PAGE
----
The clock is ticking for the British Invasion of Stowe, and the hour has already struck for Vintage Festival at Lime Rock Park, so what should come limping into our dooryard Thursday afternoon, but the oft-rumored, yet seldom actually seen, Mike Bounanduci, purveyor of truly esoteric british car parts, source of the Jaguar Mk IX steering side rods, and always our first call when we need a camshaft & seven tappets for a Triumph Mayflower. In this case the rescue call was going out in our direction. Mike’s “Military” as their fanciers call them, suffered a sudden loss of power on the highway near Bernardston, Massachusetts while en-route to Lime Rock Park. He limped it the 25 miles back to Westminster on one carburetor, barely scaling some of the steeper hills, where ground snails were leaning on their horns for him to get out of the way. This truck has a cab-over 3.5 litre V8 and one carburetor just isn’t equal to the task.
The cause of Mike’s distress was a collapsed ball socket on the right hand carburetor. The solution came from the Austin Healey BN7 that Butch has been assembling. We had hoped that it would be running Friday, but it’s throttle linkage will be putting in a cameo appearance at Lime Rock Park, instead.
Here in the shop we’ve been engaged in a heroic struggle to get this MGC running right again. This is a car that will keep up with a series 1 E-type and say ‘good-bye’ to a series 2. MGC Tony put the car together back during the Dot. Com boom.
We put the engine together. After Bob Couch ran it on his dyno, with the results noted in the picture caption, we tuned it up, it had been running horribly rich on the engine brake, so it wasn’t producing the kind of power it is now. The MGC is now part of the Lippoth stable of fine british cars and it came back in a week or two ago to address a poor running problem in the form of a skip at low rpm and lack of power.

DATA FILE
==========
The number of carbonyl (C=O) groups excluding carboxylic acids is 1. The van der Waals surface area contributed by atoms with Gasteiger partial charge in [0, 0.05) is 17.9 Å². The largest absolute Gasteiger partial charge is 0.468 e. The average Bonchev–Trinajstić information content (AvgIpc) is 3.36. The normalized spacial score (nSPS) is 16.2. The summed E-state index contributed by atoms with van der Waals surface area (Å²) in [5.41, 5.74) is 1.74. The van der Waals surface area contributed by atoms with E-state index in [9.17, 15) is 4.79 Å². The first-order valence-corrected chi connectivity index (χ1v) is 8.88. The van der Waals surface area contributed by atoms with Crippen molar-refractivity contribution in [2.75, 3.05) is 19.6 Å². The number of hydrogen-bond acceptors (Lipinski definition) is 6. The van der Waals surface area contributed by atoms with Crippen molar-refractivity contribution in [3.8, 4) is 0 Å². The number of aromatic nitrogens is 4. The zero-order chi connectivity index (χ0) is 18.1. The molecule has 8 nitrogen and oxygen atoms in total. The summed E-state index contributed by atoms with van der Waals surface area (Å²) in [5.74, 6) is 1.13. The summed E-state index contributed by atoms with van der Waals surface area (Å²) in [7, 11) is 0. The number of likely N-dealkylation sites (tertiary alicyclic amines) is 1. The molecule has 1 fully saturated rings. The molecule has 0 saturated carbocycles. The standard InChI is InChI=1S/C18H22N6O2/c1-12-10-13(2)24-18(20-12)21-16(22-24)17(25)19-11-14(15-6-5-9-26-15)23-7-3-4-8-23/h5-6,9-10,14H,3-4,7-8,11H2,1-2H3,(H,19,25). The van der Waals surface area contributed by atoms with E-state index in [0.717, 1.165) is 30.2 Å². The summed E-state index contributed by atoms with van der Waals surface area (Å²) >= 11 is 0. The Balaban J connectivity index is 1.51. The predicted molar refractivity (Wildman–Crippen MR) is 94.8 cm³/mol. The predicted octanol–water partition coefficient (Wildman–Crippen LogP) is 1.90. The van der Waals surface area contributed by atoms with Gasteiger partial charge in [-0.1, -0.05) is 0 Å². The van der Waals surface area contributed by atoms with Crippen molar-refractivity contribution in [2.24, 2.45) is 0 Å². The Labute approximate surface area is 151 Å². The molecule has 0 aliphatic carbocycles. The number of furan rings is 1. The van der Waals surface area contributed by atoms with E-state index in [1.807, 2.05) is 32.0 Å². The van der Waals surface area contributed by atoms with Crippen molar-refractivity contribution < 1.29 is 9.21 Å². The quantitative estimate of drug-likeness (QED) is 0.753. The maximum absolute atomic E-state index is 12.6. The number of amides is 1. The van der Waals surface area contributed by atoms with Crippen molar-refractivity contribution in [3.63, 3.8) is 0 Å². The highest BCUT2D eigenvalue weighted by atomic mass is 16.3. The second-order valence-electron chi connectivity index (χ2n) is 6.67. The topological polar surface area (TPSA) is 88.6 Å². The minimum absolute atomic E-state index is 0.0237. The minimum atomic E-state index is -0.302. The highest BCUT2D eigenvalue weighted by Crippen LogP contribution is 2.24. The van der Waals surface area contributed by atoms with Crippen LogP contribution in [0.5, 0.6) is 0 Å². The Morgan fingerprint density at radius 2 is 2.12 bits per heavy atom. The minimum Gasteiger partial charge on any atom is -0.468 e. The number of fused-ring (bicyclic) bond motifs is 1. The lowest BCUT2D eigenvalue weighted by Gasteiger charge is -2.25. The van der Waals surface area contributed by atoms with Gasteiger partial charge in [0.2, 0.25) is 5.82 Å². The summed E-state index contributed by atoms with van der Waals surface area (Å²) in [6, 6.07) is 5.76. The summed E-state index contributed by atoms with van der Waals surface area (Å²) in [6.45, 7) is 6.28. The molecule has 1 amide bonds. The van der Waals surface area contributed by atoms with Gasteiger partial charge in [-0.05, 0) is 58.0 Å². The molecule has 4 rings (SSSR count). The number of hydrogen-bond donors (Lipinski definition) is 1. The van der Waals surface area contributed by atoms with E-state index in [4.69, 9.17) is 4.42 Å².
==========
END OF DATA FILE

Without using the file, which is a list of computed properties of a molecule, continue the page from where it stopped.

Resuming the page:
When you’re not certain about a running issue the place to begin is at the beginning. I ran a compression test, which was good, and handed off to Chris to do a valve adjustment, which was also good. However, what he did find was a loose metering needle in the center carburetor. Reattaching it to the carb piston made an appreciable difference in the power, but we still couldn’t shake off the low speed skip. The distributor was checked by substitution, but it was Butch who had the “Ah Ha” moment when he discovered two timing scales on the crank pulley, which meant the car came in running about 60 degrees of ignition advance. We should have known right away by the abundance of “Octane Booster” visible on the spark plugs.
This has also been brakes week. On the right is an MGB brake assembly which is probably about the worst we’ve ever seen. The brake linings look like someone used up the last of a batch of chocolate frosting on them. Gear oil had been leaking on them for years. Chris remediated it. On the left is an MGA 1600 brake caliper in the vice. In order to remove severely seized caliper pistons our procedure is to drill and tap the piston and use a bolt as an extractor. MGA calipers are a bit more challenging because they have a central guide pin which locates in center of the piston. Also, the pistons are hardened.
So to extract these we drill two extraction holes using cobalt bits and run the tap VERY carefully. We rebuilt them with stainless steel caliper pistons, so with regular maintenance it should be close to a forever repair. I forgot to snap a picture of the very attractive finished product. They rolled back to Peterboro, New Hampshire aboard a very attractive MGA last night, so here’s a picture of Chris coming back from a road test earlier in the week, instead.
This journal is a little late going up because of a “Brute Force” attack against our web host’s servers. Welcome to the New Normal.